About Bullet Train
Bullet Train is an American neo-noir action comedy thriller film directed by David Leitch, from a screenplay by Zak Olkewicz. It is based on the Japanese novel Maria Beetle (published in English as Bullet Train) by Kōtarō Isaka. The film stars an ensemble cast that includes Brad Pitt, Joey King, Aaron Taylor-Johnson, Brian Tyree Henry, Andrew Koji, Hiroyuki Sanada, Michael Shannon, Bad Bunny, Zazie Beetz, Logan Lerman, Karen Fukuhara, Masi Oka, and Sandra Bullock.
Trained killer Ladybug wants to give up the life but is pulled back in by his handler Maria Beetle in order to collect a briefcase on a bullet train heading from Tokyo to Kyoto. Once onboard, he and the other competing assassins onboard discover that their objectives are all connected.
Cast and Characters
Bullet Train feels like someone crossbred Kill Bill with a Final Destination movie. And at times, David Leitch’s film is almost as glorious as that description makes it sound — elaborate and ridiculous but dedicated to making the elaborate and the ridiculous feel … well, not plausible, exactly, but certainly compelling and fun.Rating: 90/100
New York Magazine Vulture
Bullet Train’s biggest weapon, of the secretly funny variety, rests in the chiselled form of star Brad Pitt, who once again proves that he is as charming a buff-and-tough movie god as he is a wry, self-deprecating comedy star.Rating: 78/100
The Globe And Mail Toronto
I had a good time with Bullet Train. I didn’t hate Bullet Train. I just think that I’ll begin to forget Bullet Train, and in remembering that I’ve forgotten it, I will resent it because I’m an easy mark for crime films and an easy mark for action movies—including but not limited to cheeky R-rated action-comediesRating: 70/100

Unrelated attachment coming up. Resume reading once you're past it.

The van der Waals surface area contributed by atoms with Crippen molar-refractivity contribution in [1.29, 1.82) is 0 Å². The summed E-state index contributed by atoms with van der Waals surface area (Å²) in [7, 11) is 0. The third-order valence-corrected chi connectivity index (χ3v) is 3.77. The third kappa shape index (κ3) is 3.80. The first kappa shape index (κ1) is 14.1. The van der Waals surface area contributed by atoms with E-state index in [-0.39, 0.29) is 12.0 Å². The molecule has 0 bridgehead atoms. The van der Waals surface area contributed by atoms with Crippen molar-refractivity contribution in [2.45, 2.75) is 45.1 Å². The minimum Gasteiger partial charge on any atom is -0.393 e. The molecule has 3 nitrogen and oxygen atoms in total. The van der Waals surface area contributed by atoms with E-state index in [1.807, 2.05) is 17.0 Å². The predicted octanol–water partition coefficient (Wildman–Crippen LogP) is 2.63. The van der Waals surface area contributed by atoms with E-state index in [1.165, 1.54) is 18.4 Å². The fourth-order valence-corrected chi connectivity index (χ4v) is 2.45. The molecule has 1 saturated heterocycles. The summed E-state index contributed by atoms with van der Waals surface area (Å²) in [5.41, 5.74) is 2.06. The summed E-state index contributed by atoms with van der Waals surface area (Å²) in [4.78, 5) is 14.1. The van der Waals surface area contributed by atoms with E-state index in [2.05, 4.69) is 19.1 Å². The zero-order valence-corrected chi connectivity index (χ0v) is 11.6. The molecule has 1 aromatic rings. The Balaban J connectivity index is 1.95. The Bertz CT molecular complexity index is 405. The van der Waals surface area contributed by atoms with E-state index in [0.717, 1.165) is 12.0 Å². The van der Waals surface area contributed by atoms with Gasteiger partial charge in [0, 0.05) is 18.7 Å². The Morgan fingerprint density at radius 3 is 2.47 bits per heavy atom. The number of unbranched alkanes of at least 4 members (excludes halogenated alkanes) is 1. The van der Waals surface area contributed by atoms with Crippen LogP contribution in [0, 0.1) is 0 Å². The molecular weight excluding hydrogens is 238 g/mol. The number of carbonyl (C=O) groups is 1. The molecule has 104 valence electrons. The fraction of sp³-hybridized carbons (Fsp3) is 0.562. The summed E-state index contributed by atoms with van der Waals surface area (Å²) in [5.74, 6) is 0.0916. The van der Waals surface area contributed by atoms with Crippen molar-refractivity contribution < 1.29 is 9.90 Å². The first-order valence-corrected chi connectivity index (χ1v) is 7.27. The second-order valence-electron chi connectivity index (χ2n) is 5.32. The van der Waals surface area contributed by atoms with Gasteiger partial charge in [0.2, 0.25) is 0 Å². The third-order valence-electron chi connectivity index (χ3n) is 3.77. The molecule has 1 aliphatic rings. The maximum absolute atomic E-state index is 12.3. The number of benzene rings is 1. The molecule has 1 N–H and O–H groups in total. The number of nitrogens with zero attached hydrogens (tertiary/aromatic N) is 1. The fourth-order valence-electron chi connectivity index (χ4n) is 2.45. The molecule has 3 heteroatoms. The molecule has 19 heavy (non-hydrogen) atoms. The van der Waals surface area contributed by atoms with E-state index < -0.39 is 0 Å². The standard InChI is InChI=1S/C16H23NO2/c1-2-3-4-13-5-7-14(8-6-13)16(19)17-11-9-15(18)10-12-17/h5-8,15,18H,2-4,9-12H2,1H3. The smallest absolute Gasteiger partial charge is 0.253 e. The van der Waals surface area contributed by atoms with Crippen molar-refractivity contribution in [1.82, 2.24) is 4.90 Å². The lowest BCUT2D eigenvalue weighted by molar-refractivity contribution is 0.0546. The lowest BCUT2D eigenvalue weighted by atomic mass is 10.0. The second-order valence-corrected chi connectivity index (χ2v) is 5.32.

Bullet Train has no shortage of giddy, madcap gusto, hoping to satiate hardcore genre fans with its bloody, over-the-top violence and rising body count. But this lumbering locomotive proves to be neither hilariously amoral nor liberatingly violent — it makes quite a commotion, but mostly just spins its wheels.Rating: 50/100
It’s a mess of a plot and a literal trainwreck of a denouement. No faulting the destruction scenes, since they’re in Leitch’s wheelhouse, and as they say, every dollar is on the screen in that regard. But to paraphrase a quote from the late character actor Edmund Gwenn, killing is easy, comedy is hard.Rating: 50/100
There’s a universe where Bullet Train works — lean harder into the gaudy, neon-pop anime aesthetic, ditch the too-clever character work, and add some honest-to-God jokes into the mix. Unfortunately, as it stands, Bullet Train feels like a lost spec script from the mid-2000s, given a fresh new coat of paint and a few script reworks by some Reddit teens.Rating: 42/100
Like the hyper-aerodynamic train slipping through the night, the fight passages that should be the film’s saving grace come out textureless and frictionless.Rating: 20/100
Little White Lies